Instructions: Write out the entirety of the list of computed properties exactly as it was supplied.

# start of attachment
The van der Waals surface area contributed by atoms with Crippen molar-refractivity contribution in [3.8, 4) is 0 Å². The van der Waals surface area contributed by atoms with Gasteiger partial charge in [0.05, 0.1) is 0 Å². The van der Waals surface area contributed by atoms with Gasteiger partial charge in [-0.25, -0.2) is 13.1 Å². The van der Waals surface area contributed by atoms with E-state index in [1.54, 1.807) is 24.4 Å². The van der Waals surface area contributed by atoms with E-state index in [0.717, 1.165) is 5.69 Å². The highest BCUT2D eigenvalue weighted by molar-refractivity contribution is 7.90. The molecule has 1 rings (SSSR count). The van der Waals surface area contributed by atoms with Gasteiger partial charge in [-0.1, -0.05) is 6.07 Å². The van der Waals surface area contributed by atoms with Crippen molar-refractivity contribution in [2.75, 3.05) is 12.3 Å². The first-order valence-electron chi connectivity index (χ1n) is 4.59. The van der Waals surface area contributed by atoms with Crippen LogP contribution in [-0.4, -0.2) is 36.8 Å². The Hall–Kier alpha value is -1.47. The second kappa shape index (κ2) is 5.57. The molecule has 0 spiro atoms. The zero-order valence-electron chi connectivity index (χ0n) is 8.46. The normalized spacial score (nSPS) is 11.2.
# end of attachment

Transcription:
The van der Waals surface area contributed by atoms with Crippen molar-refractivity contribution in [3.8, 4) is 0 Å². The van der Waals surface area contributed by atoms with Gasteiger partial charge in [0.05, 0.1) is 0 Å². The van der Waals surface area contributed by atoms with Gasteiger partial charge in [-0.25, -0.2) is 13.1 Å². The van der Waals surface area contributed by atoms with E-state index in [1.54, 1.807) is 24.4 Å². The van der Waals surface area contributed by atoms with E-state index in [0.717, 1.165) is 5.69 Å². The highest BCUT2D eigenvalue weighted by molar-refractivity contribution is 7.90. The molecule has 1 rings (SSSR count). The van der Waals surface area contributed by atoms with Gasteiger partial charge in [-0.1, -0.05) is 6.07 Å². The van der Waals surface area contributed by atoms with Crippen molar-refractivity contribution in [2.75, 3.05) is 12.3 Å². The first-order valence-electron chi connectivity index (χ1n) is 4.59. The van der Waals surface area contributed by atoms with Crippen LogP contribution in [-0.4, -0.2) is 36.8 Å². The Hall–Kier alpha value is -1.47. The second kappa shape index (κ2) is 5.57. The molecule has 0 spiro atoms. The zero-order valence-electron chi connectivity index (χ0n) is 8.46. The normalized spacial score (nSPS) is 11.2.